· “Transatlantic allies: Scottish women and the Six Nations of Grand River, Canada.” Presented at Women’s History Scotland: Gendering Imperialism, Edinburgh, Scotland, November 8, 2008.
· "'We do not consider it uplifting to the Indian:' the Alexander family of teachers at Grand River. " Presented at the Canadian History of Education Association 15th Biennial Conference, Sudbury, Ontario, October 23-25, 2008.
· “Teaching Empire at Grand River: Education among the Six Nations in the Early Twentieth Century.” Presented at the 87thAnnual Meeting of the Canadian Historical Association, Vancouver, June 2-4th, 2008.
· “Transnational Relations between British Feminists and the Six Nations in the 1920s.” Presented at the Annual Meeting of the Canadian Women’s Studies Association, Vancouver, June 1-3, 2008.
· “Gender, Empire and Education, among the Six Nations of Grand River, Ontario, 1899-1939.” Presented at Writing New Histories of Indigineity and Imperialism: A Workshop, Winnipeg, May 21-23, 2008.
· “Culinary Encounters and Exchanges between Natives and White Settler Women in Mid-Nineteenth Century Upper Canada.” Presented at the Canadian Historical Association 86th Annual Meeting, Saskatoon, Saskatchewan, May 28-30, 2007.
· “The Grand Historic Pageant of the 1928 Kentville Summer Carnival: Historical Knowledge in Action.” Presented at the Atlantic Canadian Studies Conference, Halifax, May 3-5, 2007
· “Gender and Colonialism in Brant Country – A Research Presentation.” Presented to the members of the Ohsweken Genealogical Society, Veteran’s Hall, Ohsweken, Grand River Reserve, March 4, 2007.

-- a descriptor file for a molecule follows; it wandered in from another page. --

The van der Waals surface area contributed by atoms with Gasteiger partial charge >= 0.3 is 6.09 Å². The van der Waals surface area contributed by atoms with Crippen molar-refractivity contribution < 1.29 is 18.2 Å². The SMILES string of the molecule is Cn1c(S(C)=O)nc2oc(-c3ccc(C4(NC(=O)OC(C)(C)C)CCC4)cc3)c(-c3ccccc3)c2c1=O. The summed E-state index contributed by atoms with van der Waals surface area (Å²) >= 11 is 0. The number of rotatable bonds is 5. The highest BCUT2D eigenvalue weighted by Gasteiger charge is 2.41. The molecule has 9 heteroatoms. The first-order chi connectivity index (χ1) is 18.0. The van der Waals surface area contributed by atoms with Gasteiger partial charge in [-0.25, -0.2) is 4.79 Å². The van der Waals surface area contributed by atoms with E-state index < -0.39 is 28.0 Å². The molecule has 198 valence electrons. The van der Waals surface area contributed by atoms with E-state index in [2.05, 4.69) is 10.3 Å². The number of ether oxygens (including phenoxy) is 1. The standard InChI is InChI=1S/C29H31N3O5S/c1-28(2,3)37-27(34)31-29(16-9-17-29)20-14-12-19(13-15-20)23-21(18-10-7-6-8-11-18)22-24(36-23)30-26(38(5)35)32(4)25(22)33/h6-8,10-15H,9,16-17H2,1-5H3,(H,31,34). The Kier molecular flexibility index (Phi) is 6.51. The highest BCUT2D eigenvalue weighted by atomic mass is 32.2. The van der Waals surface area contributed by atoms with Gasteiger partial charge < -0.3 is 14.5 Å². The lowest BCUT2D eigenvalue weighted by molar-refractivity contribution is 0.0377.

· “The Continuing Work of Empire: Women’s Organizations and Native Women in Ontario.” Presented at the Canadian Historical Association 85th Annual Meeting, Toronto, Ontario, May 29, 2006
· “Our Poor Unfortunate Sisters: Race and Colonialism in the Early Women’s Movement in Ontario.” Presented at the Susan B. Anthony & the Struggle for Equal Rights Conference, Rochester, New York, April 1, 2006.
· “Women’s Organizations, Social Reform, and the Vote in Toronto, 1870-1920.” Presented to members of the Royal Ontario Museum ROMWalks Group, Toronto, March 4, 2006 (by invitation)
· “New York through the lives of four Irish immigrant families: using family history and the archives.” Presented at Researching New York 2005: Perspectives on Empire State History, Albany, New York, November 17, 2005.
· “‘It is fit for the table of the most fastidious epicure’: Culinary Exchange between Natives and Settler Women in Mid-Nineteenth Century Upper Canada.” Presented at the Conference Celebrating the Culinary Heritage of Peterborough County and Hinterland, the Culinary Historians of Ontario, September 24, 2005 (by invitation).
· “‘Lest the contribution of the Loyalists of Canada becomes dim and obscure:’ the United Empire Loyalists’ Association of Canada and the Canadian Centennial.” Presented at the 2nd Annual McGill-Queen’s Student Conference in History 2005, “Alternate Approaches,” Kingston, March 19, 2005
· “‘Love and loyalty to my native land:’ Issues of Gender, Nationalism and Identity and the Strickland Sisters in Canada.” Presented at the 9th Annual Graduate Student History Conference, “New Frontiers in Graduate History,” York University, Toronto, February 25, 2005.
· “The ‘Bushladies’ and the ‘Children of the Forest:’ Cultural Exchange in Upper Canada.” Presented to members of the Ontario Historical Society, Toronto, January 19, 2005 (by invitation)